Polar Bears were indigenous to as far south as Minnesota upon settlement but called the Yellow Bear because it retained its summer coat longer but still the same bear and yes you were lied to about Polar Bears dying. But celebrate anyways. If Human CO2 was burning up the planet they would have been 100% certain not 95% certain for 32 years. So celebrate and love and respect our planet not fear for it.


    Tanya Snyder

    You’re welcome to submit photos that weren’t taken where you live.


    Joe B

    I’ve got some awesome pictures of me riding in the rain (with Ortliebs!) in Tahoe. Too bad that’s not where I live. Might submit them anyways.



    Sounds like you’re discriminating against Californians in Tahoe and Arcata.


    Dave Weckl

    Nice picture of a guy jaywalking and a bus getting ready to run him over. Not sure you could have picked a more ridiculous photo.


    Dave Weckl

    Umm…that data is only for federal money. What about telling the complete story with state funds and local (e.g., county and city) funds? Technically, that data shows how states are spending federal money.


    Chris McCahill

    That wasn’t actually one of our selection criteria, just my own observation. It would affect the outcomes, but wouldn’t necessarily be problematic. Our goal was to represent the full range of possibilities for US cities (car use was one of our main criteria) and Cambridge was on one far end of that spectrum. That being said, I think Harvard Square revealed a lot more than we might have otherwise uncovered.



    Milwaukee is a great city that is fit for light rail and bus rapid transit in many places. I can’t imagine the kind of LRT and BRT system $6.2 billion could buy for the Milwaukee region. It most certainly could have paid for the enhanced rail service from Madison to Chicago for many, many years.



    Isn’t the fact that you specifically “chose the part that changed the least problematic”? It sounds like that’d have a pretty significant impact on your findings…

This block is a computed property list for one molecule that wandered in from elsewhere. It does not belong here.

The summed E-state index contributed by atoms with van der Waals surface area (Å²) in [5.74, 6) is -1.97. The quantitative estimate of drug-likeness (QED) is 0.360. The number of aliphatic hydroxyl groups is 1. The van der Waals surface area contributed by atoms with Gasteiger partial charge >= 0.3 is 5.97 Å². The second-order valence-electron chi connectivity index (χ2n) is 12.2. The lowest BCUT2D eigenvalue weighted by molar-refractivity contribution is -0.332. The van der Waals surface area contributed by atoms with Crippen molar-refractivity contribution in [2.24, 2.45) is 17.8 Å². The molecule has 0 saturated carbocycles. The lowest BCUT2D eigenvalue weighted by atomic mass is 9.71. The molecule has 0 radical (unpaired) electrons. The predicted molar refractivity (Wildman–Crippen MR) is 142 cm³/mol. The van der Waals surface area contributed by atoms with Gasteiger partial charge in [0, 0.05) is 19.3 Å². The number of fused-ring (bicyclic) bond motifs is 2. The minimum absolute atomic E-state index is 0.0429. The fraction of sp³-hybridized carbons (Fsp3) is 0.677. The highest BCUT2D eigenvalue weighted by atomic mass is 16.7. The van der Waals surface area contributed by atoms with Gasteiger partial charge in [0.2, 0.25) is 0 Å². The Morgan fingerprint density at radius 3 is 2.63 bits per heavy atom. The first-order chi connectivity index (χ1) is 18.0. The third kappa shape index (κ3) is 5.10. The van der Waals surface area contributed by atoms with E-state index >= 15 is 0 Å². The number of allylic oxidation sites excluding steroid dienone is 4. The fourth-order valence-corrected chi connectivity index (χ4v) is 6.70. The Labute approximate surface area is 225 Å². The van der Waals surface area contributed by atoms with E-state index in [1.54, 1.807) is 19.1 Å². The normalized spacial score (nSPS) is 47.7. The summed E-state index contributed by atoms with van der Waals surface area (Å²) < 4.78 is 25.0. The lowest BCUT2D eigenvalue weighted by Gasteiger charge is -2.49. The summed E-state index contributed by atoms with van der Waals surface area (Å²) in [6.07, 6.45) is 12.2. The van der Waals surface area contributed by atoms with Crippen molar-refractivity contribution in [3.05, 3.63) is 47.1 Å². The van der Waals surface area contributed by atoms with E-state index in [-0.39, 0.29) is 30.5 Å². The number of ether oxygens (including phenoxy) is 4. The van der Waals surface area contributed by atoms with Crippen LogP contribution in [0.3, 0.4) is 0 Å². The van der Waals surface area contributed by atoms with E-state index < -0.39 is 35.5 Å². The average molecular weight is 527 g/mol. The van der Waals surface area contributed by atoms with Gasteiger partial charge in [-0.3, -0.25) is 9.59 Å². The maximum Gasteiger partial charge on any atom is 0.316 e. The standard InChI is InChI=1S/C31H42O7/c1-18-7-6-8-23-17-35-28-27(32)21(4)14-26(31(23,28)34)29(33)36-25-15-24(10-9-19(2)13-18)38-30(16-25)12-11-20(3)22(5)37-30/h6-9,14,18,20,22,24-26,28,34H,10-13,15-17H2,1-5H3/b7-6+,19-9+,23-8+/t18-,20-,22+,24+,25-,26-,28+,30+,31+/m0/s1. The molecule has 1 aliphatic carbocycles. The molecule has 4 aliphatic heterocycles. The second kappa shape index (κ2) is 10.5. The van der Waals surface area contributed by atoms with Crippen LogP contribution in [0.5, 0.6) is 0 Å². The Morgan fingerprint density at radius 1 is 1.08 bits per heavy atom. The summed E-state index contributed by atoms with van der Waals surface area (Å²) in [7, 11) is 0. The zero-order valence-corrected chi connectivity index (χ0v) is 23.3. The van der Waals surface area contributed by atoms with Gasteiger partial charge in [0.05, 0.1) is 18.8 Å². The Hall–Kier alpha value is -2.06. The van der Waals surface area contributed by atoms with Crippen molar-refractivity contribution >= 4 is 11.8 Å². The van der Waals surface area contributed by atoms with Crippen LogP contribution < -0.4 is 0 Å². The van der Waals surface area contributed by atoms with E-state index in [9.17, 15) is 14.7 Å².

This contest discriminates against Californians. We don’t have weather, we only have a climate :-)

    Kidding aside, this seems like a fun contest.


    Garrett (ctylem)

    Improving stop spacing would be huge in Salt Lake City. Stops along certain routes are spaced horrendously close to each other. You’ll have buses stop twenty times over the span of twenty-one blocks, 99% of the time because of people who are vastly capable of walking forty-five more seconds. The worst part of all this is that every stop takes at best thirty seconds and at worst a couple of minutes (especially along two lane roads) because most drivers here lack the courtesy to let the bus pull back in. The result? A bus that’s eventually ten minutes late. Cutting every other stop would do wonders in fixing that. Otherwise, it means buses that get really popular take eons to get anywhere because they’re spending more of their time stopping for passengers than going.


    C Monroe

    Actually I think it is the paying part is the cause for most delays. You will always get those idiots who are waiting at the bus stop, talking on the cell, wait to pay, then they start searching for their fare, digging in their pockets.


    C Monroe

    Many states have a five second per lane crossing signal ordinance. If you shorten the signal cycle, how will grandma who has severe arthritis be able to cross the road before the cross traffic starts to move?


    C Monroe

    The main reason ‘rear view’ cameras will be mandatory on new cars in a few years.


    Jym Dyer

    ? Excellent coverage.

    It has been estimated that the deaths from tailpipe pollution is about the same as that from collisions. In addition, the World Health Organization has estimated that the emissions from manufacturing cars is about the same as the emissions from the cars, so I tend to triple the numbers when I read the collision stats.



    Many major intersections utilize 90 second signal cycles. If you reduce to 60, you only impact vehicular traffic by approximately 5 or 6 cars per hour however a bus can get back into the green band much easier after servicing stops. It takes a bit of work for signal crews to redo the math but can really help


    Shaun Jacobsen

    WI also built an entire new bypass near my hometown a few years ago. About the same cost. If you drive on it it’s nearly empty. It was built to bypass the downtown (and it’s freight rail tracks) but it really only saves a few minutes, and is why my family regularly drives through the old downtown anyway. Complete waste of money — WI has many more projects like this and it comes at the expense of improvements we could have had to rail service (KRM!)



    Thank you.


    Streetsblog Network




    Thanks Peyton for posting this. In terms of far side stops, transit agencies have tested the benefits. Sometimes the bus gets caught near side of a signal and then has to stop again. But in general there’s less delay using the far side stop. It’s particularly effective in combination with item 3–transit signal priority–to get the bus through the signal. These all work individually, but a lot of them work better in combination.